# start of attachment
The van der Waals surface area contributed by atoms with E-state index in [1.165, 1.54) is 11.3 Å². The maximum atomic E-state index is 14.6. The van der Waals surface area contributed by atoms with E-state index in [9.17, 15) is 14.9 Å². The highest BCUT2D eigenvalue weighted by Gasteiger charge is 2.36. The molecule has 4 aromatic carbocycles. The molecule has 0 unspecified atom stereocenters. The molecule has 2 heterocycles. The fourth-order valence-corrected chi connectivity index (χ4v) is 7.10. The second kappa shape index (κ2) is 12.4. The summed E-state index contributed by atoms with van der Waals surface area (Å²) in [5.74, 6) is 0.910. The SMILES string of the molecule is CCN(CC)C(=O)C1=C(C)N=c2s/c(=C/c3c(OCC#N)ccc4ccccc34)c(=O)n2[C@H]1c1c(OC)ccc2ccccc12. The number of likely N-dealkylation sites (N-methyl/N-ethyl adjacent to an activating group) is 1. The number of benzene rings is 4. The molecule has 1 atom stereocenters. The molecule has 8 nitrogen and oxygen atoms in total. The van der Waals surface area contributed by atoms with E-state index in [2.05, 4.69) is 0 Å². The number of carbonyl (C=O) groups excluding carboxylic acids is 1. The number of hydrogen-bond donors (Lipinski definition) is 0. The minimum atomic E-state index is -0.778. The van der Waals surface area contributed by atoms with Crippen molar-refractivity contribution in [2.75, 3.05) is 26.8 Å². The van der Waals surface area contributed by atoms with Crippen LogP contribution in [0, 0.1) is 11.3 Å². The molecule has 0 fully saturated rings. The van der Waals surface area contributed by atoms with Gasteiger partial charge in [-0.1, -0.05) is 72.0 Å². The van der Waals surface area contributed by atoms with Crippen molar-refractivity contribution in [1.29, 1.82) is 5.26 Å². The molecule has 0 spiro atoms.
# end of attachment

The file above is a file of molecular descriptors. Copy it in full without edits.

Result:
The van der Waals surface area contributed by atoms with E-state index in [1.165, 1.54) is 11.3 Å². The maximum atomic E-state index is 14.6. The van der Waals surface area contributed by atoms with E-state index in [9.17, 15) is 14.9 Å². The highest BCUT2D eigenvalue weighted by Gasteiger charge is 2.36. The molecule has 4 aromatic carbocycles. The molecule has 0 unspecified atom stereocenters. The molecule has 2 heterocycles. The fourth-order valence-corrected chi connectivity index (χ4v) is 7.10. The second kappa shape index (κ2) is 12.4. The summed E-state index contributed by atoms with van der Waals surface area (Å²) in [5.74, 6) is 0.910. The SMILES string of the molecule is CCN(CC)C(=O)C1=C(C)N=c2s/c(=C/c3c(OCC#N)ccc4ccccc34)c(=O)n2[C@H]1c1c(OC)ccc2ccccc12. The number of likely N-dealkylation sites (N-methyl/N-ethyl adjacent to an activating group) is 1. The number of benzene rings is 4. The molecule has 1 atom stereocenters. The molecule has 8 nitrogen and oxygen atoms in total. The van der Waals surface area contributed by atoms with E-state index in [2.05, 4.69) is 0 Å². The number of carbonyl (C=O) groups excluding carboxylic acids is 1. The number of hydrogen-bond donors (Lipinski definition) is 0. The minimum atomic E-state index is -0.778. The van der Waals surface area contributed by atoms with Crippen molar-refractivity contribution in [2.75, 3.05) is 26.8 Å². The van der Waals surface area contributed by atoms with Crippen LogP contribution in [0, 0.1) is 11.3 Å². The molecule has 0 fully saturated rings. The van der Waals surface area contributed by atoms with Gasteiger partial charge in [-0.1, -0.05) is 72.0 Å². The van der Waals surface area contributed by atoms with Crippen molar-refractivity contribution in [1.29, 1.82) is 5.26 Å². The molecule has 0 spiro atoms.